If you have the inactivated vaccine (Shingrix) you will need two doses:

  • If you have a severely weakened immune system, you should have the second dose at least eight weeks after your first dose.
  • If you do not have a severely weakened immune system, you should have the second dose at least six to twelve months after your first dose.

Once your course is complete you do not need any more shingles vaccines.

Who will be able to have the shingles vaccination?

The routine shingles vaccination programme was introduced in 2013 and in September 2023 the eligible age reduced. This change was based on advice from the Joint Committee on Vaccination and Immunisation (JCVI) a scientific committee that advises UK health departments on immunisation.

The shingles vaccine is available free from NHS Wales for people aged 65 and 70 to 79 years and people aged 50 years and over who have a severely weakened immune system. It helps to reduce your risk of getting shingles.

Read more about who can have the shingles vaccine.

How do I get the shingles vaccination?

Your GP should  invite you to the surgery for the vaccination.

If you think you have missed your invitation contact your GP surgery and make an appointment so you don’t miss out on your vaccine.

Do you need to have the shingles vaccination every year?

No, once your course is complete you do not need any more shingles vaccines.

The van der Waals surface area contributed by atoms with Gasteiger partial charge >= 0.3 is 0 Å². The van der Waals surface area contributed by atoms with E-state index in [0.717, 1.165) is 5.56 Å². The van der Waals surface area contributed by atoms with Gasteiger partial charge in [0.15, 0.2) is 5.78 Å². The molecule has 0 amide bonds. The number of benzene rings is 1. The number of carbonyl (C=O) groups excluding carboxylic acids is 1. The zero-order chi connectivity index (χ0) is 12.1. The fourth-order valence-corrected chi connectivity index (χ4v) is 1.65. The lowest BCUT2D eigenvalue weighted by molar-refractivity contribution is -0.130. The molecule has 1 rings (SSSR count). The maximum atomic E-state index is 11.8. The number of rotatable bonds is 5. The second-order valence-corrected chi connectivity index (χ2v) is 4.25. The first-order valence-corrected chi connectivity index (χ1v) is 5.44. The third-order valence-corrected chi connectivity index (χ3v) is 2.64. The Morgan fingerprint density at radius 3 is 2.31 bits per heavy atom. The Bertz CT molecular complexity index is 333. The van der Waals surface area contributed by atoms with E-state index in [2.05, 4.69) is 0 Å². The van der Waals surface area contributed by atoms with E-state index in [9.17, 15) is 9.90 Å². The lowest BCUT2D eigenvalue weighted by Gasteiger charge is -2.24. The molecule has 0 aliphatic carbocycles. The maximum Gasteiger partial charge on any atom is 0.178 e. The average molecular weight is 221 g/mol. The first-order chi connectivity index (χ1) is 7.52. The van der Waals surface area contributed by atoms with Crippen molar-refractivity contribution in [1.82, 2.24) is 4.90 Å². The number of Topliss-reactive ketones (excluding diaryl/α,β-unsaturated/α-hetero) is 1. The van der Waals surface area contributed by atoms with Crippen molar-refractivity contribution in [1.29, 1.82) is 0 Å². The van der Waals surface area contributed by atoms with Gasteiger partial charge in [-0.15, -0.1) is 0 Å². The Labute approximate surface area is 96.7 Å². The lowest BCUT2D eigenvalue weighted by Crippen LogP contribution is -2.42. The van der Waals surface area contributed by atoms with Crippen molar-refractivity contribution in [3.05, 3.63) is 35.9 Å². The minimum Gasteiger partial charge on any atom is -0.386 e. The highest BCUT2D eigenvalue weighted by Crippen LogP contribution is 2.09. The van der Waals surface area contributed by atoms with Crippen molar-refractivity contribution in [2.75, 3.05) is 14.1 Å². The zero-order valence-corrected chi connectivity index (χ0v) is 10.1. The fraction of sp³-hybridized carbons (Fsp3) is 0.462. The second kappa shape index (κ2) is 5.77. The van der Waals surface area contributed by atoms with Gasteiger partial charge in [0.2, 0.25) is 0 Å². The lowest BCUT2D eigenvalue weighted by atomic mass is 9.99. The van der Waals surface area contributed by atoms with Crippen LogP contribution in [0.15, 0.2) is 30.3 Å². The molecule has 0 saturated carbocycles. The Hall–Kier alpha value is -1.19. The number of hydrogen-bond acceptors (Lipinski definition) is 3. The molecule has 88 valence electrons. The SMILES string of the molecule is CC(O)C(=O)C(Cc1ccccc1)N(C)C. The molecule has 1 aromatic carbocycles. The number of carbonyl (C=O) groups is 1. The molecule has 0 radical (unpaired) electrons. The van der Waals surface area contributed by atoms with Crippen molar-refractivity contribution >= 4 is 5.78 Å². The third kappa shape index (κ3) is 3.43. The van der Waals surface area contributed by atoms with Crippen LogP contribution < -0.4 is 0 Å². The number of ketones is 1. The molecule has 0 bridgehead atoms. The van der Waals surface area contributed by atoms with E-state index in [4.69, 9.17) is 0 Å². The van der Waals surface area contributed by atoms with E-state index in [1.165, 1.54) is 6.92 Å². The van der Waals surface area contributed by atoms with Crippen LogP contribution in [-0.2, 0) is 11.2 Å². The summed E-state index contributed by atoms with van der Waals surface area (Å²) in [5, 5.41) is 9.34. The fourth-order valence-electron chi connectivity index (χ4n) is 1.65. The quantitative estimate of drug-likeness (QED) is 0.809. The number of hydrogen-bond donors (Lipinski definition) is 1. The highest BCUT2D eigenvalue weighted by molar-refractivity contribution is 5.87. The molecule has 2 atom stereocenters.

Will there be any side effects from the shingles vaccination?

Side effects from this vaccine are usually quite mild and don’t last long.

The most common side effects following a shingles vaccine are headache, pain and tenderness in the arm where the injection was given, and general aches.

After the Shingrix vaccine you may feel tired and have a fever. You can rest and take the normal dose of paracetamol (follow the advice in the packaging) to help make you feel better. Do not use machines or drive if you are feeling unwell.

If the side effects last for more than a few days you should discuss this with your GP or practice nurse.

If you have had the weakened live virus vaccine (Zostavax),  a rash of small blisters may develop where the injection was given but this is rare. If this happens, the rash should be covered until it crusts over, and you should avoid contact with newborn babies, anyone with a weakened immune system or who is pregnant, especially if they have never had chickenpox.  Please get advice from your GP surgery.

Other side effects are uncommon or very rare.

Information on reporting side effects can be found online at or call the Yellow Card Hotline on 0800 731 6789 (Monday to Friday 9am to 5pm).